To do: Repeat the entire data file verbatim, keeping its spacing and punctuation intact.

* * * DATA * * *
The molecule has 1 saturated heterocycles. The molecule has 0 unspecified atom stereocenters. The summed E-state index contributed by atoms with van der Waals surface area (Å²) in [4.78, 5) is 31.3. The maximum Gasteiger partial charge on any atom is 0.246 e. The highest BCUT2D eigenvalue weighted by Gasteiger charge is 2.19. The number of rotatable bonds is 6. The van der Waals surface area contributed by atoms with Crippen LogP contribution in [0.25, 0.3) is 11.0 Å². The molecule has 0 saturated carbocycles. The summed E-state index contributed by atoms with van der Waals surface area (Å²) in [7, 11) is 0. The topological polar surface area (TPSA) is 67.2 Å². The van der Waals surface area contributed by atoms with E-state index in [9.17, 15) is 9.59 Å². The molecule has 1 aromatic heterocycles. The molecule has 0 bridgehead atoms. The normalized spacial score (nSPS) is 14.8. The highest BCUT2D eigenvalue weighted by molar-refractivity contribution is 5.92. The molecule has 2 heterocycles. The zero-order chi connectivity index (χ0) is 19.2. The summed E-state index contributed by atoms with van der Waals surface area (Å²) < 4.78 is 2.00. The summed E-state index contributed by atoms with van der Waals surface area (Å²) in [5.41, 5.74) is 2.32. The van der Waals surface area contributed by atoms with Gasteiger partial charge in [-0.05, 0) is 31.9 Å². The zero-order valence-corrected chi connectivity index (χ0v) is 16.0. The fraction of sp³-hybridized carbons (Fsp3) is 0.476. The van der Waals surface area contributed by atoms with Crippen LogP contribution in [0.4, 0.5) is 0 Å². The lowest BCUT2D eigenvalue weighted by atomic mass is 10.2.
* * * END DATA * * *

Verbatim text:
The molecule has 1 saturated heterocycles. The molecule has 0 unspecified atom stereocenters. The summed E-state index contributed by atoms with van der Waals surface area (Å²) in [4.78, 5) is 31.3. The maximum Gasteiger partial charge on any atom is 0.246 e. The highest BCUT2D eigenvalue weighted by Gasteiger charge is 2.19. The number of rotatable bonds is 6. The van der Waals surface area contributed by atoms with Crippen LogP contribution in [0.25, 0.3) is 11.0 Å². The molecule has 0 saturated carbocycles. The summed E-state index contributed by atoms with van der Waals surface area (Å²) in [7, 11) is 0. The topological polar surface area (TPSA) is 67.2 Å². The van der Waals surface area contributed by atoms with E-state index in [9.17, 15) is 9.59 Å². The molecule has 1 aromatic heterocycles. The molecule has 0 bridgehead atoms. The normalized spacial score (nSPS) is 14.8. The highest BCUT2D eigenvalue weighted by molar-refractivity contribution is 5.92. The molecule has 2 heterocycles. The zero-order chi connectivity index (χ0) is 19.2. The summed E-state index contributed by atoms with van der Waals surface area (Å²) < 4.78 is 2.00. The summed E-state index contributed by atoms with van der Waals surface area (Å²) in [5.41, 5.74) is 2.32. The van der Waals surface area contributed by atoms with Gasteiger partial charge in [-0.05, 0) is 31.9 Å². The zero-order valence-corrected chi connectivity index (χ0v) is 16.0. The fraction of sp³-hybridized carbons (Fsp3) is 0.476. The van der Waals surface area contributed by atoms with Crippen LogP contribution in [0.4, 0.5) is 0 Å². The lowest BCUT2D eigenvalue weighted by atomic mass is 10.2.